100 wars to maintain and expand their colonial rule. Similarly, it is also a fact
that the multinational Habsburg Monarchy did not make it impossible for nations and nationalities to develop or for national cultures to be cultivated.
Russia, one of the Entente Powers, however, was only taking the first steps in
its shift to a constitutional state structure. And Belgium had gained a rather
dubious reputation for its slaughter of ten million Congolese. During the Boer
War, the British locked their opponents in concentration camps after they defeated them with automatic weapons.
Preserving Belgian independence, which supposedly was a matter of
honor for later British Prime Minister Lloyd George8 and which has been
referred to very often since then, was clearly an excuse for the British. On
August 3, one day before the British declaration of war, Foreign Secretary
Grey announced in the House of Commons that maintaining the country’s
leading position in Europe was at stake, which would undoubtedly end if
the German Empire were to achieve a dominant role on the continent. Two
years later, he himself was worried about what Britain would do if the
Germans grew too weak and there were no one to keep the Russians in line.
The United States faced the same dilemma after the Second World War.
A standoff between the Central Powers and the Entente Powers developed in the clash between 1914 and 1917. Then both parties decided it was
not too great a price to list among their war objectives the loosening of the
social structure of their rivals. The Central Powers caused social unrest and
national conflicts to flare up, while the member countries of the Western alliance used the question of nationhood to break up their enemies. In 1917,
the Tsar fell, and then the group of Bolshevik leaders that had made it home
with the support of the Germans led a successful coup d’état in Russia and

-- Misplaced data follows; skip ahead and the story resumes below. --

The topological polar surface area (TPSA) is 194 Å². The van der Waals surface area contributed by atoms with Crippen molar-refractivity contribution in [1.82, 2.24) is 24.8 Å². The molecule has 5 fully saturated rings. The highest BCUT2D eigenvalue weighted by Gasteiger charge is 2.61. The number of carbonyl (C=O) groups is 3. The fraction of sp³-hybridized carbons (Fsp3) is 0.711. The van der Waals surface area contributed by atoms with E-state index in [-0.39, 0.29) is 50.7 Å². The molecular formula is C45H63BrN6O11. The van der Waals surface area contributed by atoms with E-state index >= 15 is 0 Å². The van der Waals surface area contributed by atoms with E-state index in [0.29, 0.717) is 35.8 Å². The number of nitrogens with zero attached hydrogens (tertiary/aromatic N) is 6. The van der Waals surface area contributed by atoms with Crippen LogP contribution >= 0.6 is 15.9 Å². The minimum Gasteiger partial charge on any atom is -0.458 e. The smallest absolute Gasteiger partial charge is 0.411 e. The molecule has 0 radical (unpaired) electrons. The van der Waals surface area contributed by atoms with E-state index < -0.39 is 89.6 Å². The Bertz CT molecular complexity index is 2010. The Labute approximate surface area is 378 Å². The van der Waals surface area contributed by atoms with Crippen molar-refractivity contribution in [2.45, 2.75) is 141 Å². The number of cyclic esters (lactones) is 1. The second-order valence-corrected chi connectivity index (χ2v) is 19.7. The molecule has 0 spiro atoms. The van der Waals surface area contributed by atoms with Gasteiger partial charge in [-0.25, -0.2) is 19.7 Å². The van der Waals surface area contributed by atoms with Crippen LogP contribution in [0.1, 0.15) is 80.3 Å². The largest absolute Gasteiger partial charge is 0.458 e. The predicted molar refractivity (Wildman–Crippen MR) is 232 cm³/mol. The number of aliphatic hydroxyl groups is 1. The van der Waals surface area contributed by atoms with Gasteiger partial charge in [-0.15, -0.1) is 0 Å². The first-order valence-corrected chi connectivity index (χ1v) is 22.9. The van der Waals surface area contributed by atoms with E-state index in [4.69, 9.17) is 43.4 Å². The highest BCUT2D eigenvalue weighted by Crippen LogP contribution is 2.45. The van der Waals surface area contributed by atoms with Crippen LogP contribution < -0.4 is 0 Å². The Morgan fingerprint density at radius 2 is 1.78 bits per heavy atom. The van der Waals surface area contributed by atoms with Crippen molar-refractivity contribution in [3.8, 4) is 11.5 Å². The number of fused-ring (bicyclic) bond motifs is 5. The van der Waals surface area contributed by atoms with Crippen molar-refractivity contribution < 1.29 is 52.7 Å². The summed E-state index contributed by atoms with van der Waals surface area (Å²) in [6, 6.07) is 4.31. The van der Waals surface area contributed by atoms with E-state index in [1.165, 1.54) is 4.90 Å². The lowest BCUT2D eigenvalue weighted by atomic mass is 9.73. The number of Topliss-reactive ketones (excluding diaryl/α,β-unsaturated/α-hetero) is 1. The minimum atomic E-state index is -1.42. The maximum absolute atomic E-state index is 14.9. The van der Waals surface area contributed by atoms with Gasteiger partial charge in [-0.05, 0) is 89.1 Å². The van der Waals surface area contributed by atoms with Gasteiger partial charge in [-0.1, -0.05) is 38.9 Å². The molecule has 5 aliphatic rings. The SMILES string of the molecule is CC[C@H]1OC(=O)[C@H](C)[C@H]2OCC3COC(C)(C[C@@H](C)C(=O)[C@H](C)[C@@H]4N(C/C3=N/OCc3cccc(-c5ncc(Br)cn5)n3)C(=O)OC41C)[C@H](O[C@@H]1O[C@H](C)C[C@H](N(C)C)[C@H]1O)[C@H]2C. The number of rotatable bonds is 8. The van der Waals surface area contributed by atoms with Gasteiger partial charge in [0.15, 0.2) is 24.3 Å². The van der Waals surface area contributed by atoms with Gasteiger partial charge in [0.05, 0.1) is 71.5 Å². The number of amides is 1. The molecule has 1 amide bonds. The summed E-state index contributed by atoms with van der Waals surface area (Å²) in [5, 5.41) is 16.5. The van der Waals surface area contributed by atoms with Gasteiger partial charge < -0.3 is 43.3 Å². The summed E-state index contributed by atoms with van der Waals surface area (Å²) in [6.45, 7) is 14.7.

ended Russian participation in the war. That group included Vladimir
Ilyich Ulyanov, that is, Lenin, who, in Churchill’s words, was transported in
a sealed truck like a plague bacillus from Switzerland to Russia. The Germans tested the nerves of the British by supporting Irish independence and
those of the Americans by inciting the Mexicans against them. In the
months following the abdication of the Tsar, the United States entered the
war in alliance with the Entente Powers and demanded unconditional surrender from its enemies. This ended the possibility for a peace of compromise between the European opponents in the war. After its victory over the
Russians, it was no use for the German Empire to redeploy its troops to the
west because it no longer had a chance to win against American military
power, both enormous and fresh.
The fraternal war demanded huge sacrifices. Over 6% of Europe’s population either died or were seriously disabled. There were twenty million
8 David Lloyd George (1863–1945), British Chancellor of the Exchequer, Minister of Munitions and Home Secretary between 1914 and 1916, and then Prime Minister from 1916 to 1922.
Sorsok, frontok, eszmék. Tanulmányok az első világháború 100. évfordulójára. Főszerkesztő: Majoros István
Szerkesztők: Antal Gábor, Hevő Péter, M. Madarász Anita, ELTE, BTK, Budapest, 2015.
disabled and over eight million dead on the battlefields. The population
weakened as a result of the war was further destroyed by the Spanish influenza, which claimed nearly twenty million victims. The losses suffered by
historical Hungary were horrific. There were almost 700,000 who died a heroic death, and the same number of people were injured and captured. Of
these figures, the loss of soldiers whose mother tongue was Hungarian
reached 350,000. This was almost twice as many as Hungarian battlefield
losses during the Second World War.
The Versailles Peace Conference left the continent without peace. The
„winning” powers, that is, France, Britain and Italy, were fatally weakened
in this war over the years, and they expected the United States, which ensured victory and dictated the conditions for peace, to ensure the new European order. Encouraged by US President Wilson9, they disregarded the
exigencies of „Realpolitik” and relied instead on the principle of collective
security and the League of Nations to be established to guarantee the new
order created by them. They spoke of a „just peace”, but they excluded the
defeated and even Russia from the negotiations. They humiliated them and
only spoke to them when they informed them of their conditions. French
Premier Clemenceau10, British Prime Minister Lloyd George and Italian